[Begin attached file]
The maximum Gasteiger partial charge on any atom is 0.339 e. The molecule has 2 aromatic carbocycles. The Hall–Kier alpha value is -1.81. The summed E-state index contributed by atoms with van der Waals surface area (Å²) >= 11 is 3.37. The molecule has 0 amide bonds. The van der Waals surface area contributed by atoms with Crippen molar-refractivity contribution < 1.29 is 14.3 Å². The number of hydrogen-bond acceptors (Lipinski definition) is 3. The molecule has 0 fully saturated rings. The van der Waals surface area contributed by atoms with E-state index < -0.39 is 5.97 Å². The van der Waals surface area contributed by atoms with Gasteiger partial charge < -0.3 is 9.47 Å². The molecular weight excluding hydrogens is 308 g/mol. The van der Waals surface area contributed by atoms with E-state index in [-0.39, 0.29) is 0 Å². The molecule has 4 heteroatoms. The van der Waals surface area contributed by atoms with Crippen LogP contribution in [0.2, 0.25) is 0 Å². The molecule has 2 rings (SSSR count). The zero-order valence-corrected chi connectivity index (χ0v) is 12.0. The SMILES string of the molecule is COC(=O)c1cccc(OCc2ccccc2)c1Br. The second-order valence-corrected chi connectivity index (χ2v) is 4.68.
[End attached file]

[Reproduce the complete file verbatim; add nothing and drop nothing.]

The maximum Gasteiger partial charge on any atom is 0.339 e. The molecule has 2 aromatic carbocycles. The Hall–Kier alpha value is -1.81. The summed E-state index contributed by atoms with van der Waals surface area (Å²) >= 11 is 3.37. The molecule has 0 amide bonds. The van der Waals surface area contributed by atoms with Crippen molar-refractivity contribution < 1.29 is 14.3 Å². The number of hydrogen-bond acceptors (Lipinski definition) is 3. The molecule has 0 fully saturated rings. The van der Waals surface area contributed by atoms with E-state index < -0.39 is 5.97 Å². The van der Waals surface area contributed by atoms with Gasteiger partial charge < -0.3 is 9.47 Å². The molecular weight excluding hydrogens is 308 g/mol. The van der Waals surface area contributed by atoms with E-state index in [-0.39, 0.29) is 0 Å². The molecule has 4 heteroatoms. The van der Waals surface area contributed by atoms with Crippen LogP contribution in [0.2, 0.25) is 0 Å². The molecule has 2 rings (SSSR count). The zero-order valence-corrected chi connectivity index (χ0v) is 12.0. The SMILES string of the molecule is COC(=O)c1cccc(OCc2ccccc2)c1Br. The second-order valence-corrected chi connectivity index (χ2v) is 4.68.